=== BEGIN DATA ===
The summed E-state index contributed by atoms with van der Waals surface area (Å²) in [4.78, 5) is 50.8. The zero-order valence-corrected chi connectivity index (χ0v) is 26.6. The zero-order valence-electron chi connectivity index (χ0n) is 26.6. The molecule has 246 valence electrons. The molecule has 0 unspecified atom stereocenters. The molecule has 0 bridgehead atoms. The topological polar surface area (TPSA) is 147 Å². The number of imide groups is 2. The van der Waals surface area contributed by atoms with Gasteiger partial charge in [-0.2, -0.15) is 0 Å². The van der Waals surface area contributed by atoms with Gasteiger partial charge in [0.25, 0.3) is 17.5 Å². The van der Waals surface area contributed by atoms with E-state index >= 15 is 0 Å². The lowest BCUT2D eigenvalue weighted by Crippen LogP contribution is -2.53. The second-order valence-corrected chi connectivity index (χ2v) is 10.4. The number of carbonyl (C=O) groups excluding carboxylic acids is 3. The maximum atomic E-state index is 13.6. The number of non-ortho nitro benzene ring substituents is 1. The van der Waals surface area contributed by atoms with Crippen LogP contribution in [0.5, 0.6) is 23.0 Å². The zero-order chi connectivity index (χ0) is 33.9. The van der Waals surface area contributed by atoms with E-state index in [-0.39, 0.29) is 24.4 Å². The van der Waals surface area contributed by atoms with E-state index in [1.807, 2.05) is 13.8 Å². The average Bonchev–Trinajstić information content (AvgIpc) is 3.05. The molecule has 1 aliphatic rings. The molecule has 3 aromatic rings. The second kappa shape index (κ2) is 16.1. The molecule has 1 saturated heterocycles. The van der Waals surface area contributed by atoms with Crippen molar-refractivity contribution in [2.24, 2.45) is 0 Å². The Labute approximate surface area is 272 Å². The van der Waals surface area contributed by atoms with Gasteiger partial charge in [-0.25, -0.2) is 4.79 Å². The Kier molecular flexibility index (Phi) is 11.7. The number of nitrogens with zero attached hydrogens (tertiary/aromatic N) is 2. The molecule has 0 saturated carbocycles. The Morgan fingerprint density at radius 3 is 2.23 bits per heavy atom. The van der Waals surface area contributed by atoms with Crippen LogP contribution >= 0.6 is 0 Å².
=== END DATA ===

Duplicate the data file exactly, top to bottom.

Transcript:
The summed E-state index contributed by atoms with van der Waals surface area (Å²) in [4.78, 5) is 50.8. The zero-order valence-corrected chi connectivity index (χ0v) is 26.6. The zero-order valence-electron chi connectivity index (χ0n) is 26.6. The molecule has 246 valence electrons. The molecule has 0 unspecified atom stereocenters. The molecule has 0 bridgehead atoms. The topological polar surface area (TPSA) is 147 Å². The number of imide groups is 2. The van der Waals surface area contributed by atoms with Gasteiger partial charge in [-0.2, -0.15) is 0 Å². The van der Waals surface area contributed by atoms with Gasteiger partial charge in [0.25, 0.3) is 17.5 Å². The van der Waals surface area contributed by atoms with E-state index >= 15 is 0 Å². The lowest BCUT2D eigenvalue weighted by Crippen LogP contribution is -2.53. The second-order valence-corrected chi connectivity index (χ2v) is 10.4. The number of carbonyl (C=O) groups excluding carboxylic acids is 3. The maximum atomic E-state index is 13.6. The number of non-ortho nitro benzene ring substituents is 1. The van der Waals surface area contributed by atoms with Crippen LogP contribution in [0.5, 0.6) is 23.0 Å². The zero-order chi connectivity index (χ0) is 33.9. The van der Waals surface area contributed by atoms with E-state index in [-0.39, 0.29) is 24.4 Å². The van der Waals surface area contributed by atoms with E-state index in [1.807, 2.05) is 13.8 Å². The average Bonchev–Trinajstić information content (AvgIpc) is 3.05. The molecule has 1 aliphatic rings. The molecule has 3 aromatic rings. The second kappa shape index (κ2) is 16.1. The molecule has 1 saturated heterocycles. The van der Waals surface area contributed by atoms with Crippen molar-refractivity contribution in [2.24, 2.45) is 0 Å². The Labute approximate surface area is 272 Å². The van der Waals surface area contributed by atoms with Gasteiger partial charge in [-0.25, -0.2) is 4.79 Å². The Kier molecular flexibility index (Phi) is 11.7. The number of nitrogens with zero attached hydrogens (tertiary/aromatic N) is 2. The molecule has 0 saturated carbocycles. The Morgan fingerprint density at radius 3 is 2.23 bits per heavy atom. The van der Waals surface area contributed by atoms with Crippen LogP contribution >= 0.6 is 0 Å².